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The Best Movie of the Holidays, At Least That I've Seen.
Doubt has great ideas behind it, great acting, some smart compositional choices, and an interesting message. It doesn't condemn the Catholic Church, nor does it praise it. All it does is present a situation that is unbiased, and works from there to allow the mind to create conflict.
I recommend it over Benjamin Button, the more popular "insightful movie" any day. Overall, an eight out of ten does it justice because it truly does deliver, and is interesting throughout.
It is slow at parts, and that is a complaint many have, but I didn't have that complaint at all. I thought it was paced perfectly for what it was presenting.
An Idea That Could Have Become Great....
But it doesn't really. I give this a five for the promising premise and great makeup, effects, and production design. But unfortunately this goes nowhere. It gives no real insights that it claims to make, and doesn't really have any interesting plot lines in the entire almost-three-hour running time. It'll probably get the makeup Oscar, and there was some good cinematography work, but really, it is a dud of a movie that fails to deliver anything interesting in the end. It's all premise and no substance. Though many others have already done this, I have to compare it to Forrest Gump. They both promise similar things, and are both often overly sentimental. Gump delivers, though, and that's what makes it the one to watch. Button doesn't deliver.
It's almost simple fun...
...but sometimes it goes too far. There are some really well choreographed scenes, especially toward the beginning, and some well-designed sets, but it unfortunately goes into crazy-land from there. I'm not a hater of this one, because heck, there was some fun in it. So go with it, even in the ridiculously far-fetched scenes. I'm the first to criticize George Lucas, the biggest sellout in history, and Stephen Spielberg definitely has his flaws, but you know, it's good to see Indy back, and there was some good stuff in this movie, so I'm going to say, yes, it's sometimes embarrassing, but it's possible to watch for fun (with some exceptions).
An Unitentional Social Commentary
I'll start with the good in this movie- the production design and some of the supporting acting.
Now the bad- pretty much everything else
Everyone says, no, you've got it wrong because it's truly beautiful. Well, I hate to break it to you, but I am a film lover who does like touching, beautiful dramas. I'm not some guy who sits around criticizing movies. But this is just disturbing. The message of this film is basically "Americans can fall for soap-opera material that looks like a movie, and it can become the most overrated piece of trash of all time". I mean seriously, it's just a really shallow and overly-touchy love story with really obnoxious tendencies to take itself waaayy to seriously. Honestly, James Cameron directed Terminator 2, which I thought was really fun and enjoyable because though it had a coherent story, it was purposely far-fetched and seemed to understand that. Titanic is three-and-a-half hours of pain-inducing mediocrity (except for the previously mentioned design), with completely over-the-top sappiness and the cheapest tricks in the book as far as getting a simple-minded audience to feel really tingly inside. And this won 11 Academy Awards? I've got a review for the only other movie to achieve this feat, Return of the King, which I didn't like either, but I've got to say it was better than this. My only question is, why, America? Why does crap like this become so acclaimed? I think the reason this won all those Oscars was its popularity. And why is it so popular?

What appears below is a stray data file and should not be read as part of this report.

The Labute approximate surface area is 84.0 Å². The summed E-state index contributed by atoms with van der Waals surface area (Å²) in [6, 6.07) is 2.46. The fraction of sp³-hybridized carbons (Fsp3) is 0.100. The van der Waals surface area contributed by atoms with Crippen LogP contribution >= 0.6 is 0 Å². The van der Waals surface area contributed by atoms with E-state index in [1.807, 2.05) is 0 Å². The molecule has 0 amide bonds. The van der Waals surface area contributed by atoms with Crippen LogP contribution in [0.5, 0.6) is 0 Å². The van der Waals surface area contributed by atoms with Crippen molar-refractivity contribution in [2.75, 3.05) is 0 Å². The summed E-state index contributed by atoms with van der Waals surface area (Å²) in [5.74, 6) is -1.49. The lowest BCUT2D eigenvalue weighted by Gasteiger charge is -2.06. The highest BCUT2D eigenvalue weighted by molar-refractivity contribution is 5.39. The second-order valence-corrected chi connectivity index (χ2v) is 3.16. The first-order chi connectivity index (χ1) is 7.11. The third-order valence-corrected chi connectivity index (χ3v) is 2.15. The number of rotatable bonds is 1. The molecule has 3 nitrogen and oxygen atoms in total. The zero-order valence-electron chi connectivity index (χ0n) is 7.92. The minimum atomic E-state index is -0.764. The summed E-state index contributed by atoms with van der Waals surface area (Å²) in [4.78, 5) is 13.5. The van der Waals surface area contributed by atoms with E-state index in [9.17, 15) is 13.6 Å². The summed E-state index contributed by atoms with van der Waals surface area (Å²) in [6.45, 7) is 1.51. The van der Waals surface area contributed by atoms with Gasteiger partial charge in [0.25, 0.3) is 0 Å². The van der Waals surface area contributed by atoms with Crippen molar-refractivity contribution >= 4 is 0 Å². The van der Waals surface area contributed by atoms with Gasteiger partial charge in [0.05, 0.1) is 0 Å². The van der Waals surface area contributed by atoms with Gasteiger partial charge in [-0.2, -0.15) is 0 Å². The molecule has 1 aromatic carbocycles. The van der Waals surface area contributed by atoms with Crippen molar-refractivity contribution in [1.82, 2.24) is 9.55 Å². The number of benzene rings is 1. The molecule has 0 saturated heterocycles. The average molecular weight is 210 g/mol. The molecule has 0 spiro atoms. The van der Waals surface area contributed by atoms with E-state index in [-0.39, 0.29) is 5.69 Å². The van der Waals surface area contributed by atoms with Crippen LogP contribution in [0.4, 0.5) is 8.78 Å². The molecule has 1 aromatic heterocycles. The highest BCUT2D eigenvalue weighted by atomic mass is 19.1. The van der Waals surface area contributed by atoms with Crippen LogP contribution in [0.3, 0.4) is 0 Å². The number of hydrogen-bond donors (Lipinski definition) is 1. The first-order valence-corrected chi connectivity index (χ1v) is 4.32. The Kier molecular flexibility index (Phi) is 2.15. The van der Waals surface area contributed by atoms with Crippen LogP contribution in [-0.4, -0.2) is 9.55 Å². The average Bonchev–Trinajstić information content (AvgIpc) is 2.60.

In conclusion, Titanic is a bad episode of Days of Our Lives with a little spicing-up of the visuals and a little more emotional manipulation. But it amounts to what should have been a little blip on the radar that everyone understood as mediocrity. Instead people consider this "art" and "beautiful, powerful, compelling". So the only productive thing this movie has really done is to show us that America has pretty low tastes in entertainment, and seems to think that it's somehow artistic.
Good art direction and visual style prevent me from giving this a lower rating. By the way, this opinion applies to all of the Lord of the Rings movies, not just this one.
TLofR is a hugely overrated trilogy, with a hugely overrated director. I like the books, but I'm not such a fan that I will hate anything that is different from the source. These not only drop the poetic and beautiful style of the books, these movies wrench them into by-the-books action movies, with overly dramatic acting and dialogue that is common in most modern historical epics.
Legolas is transformed into a typical sci-fi/superhero character who does flips and slides down stuff while managing ridiculous feats that just embarrass me. He's also played by the king of pretty-boys, the great Orlando Bloom. Meanwhile, Aragorn, who is probably the best of the main characters, is still very much the wise, down-to-earth, gritty hero a la Obi-wan- Kenobi or John McClaine. Gimli, in true Hollywood fashion, becomes a sidekick. He's the short fat guy who makes little self-deprecating comments that rarely are funny and actually seem to insult the audience.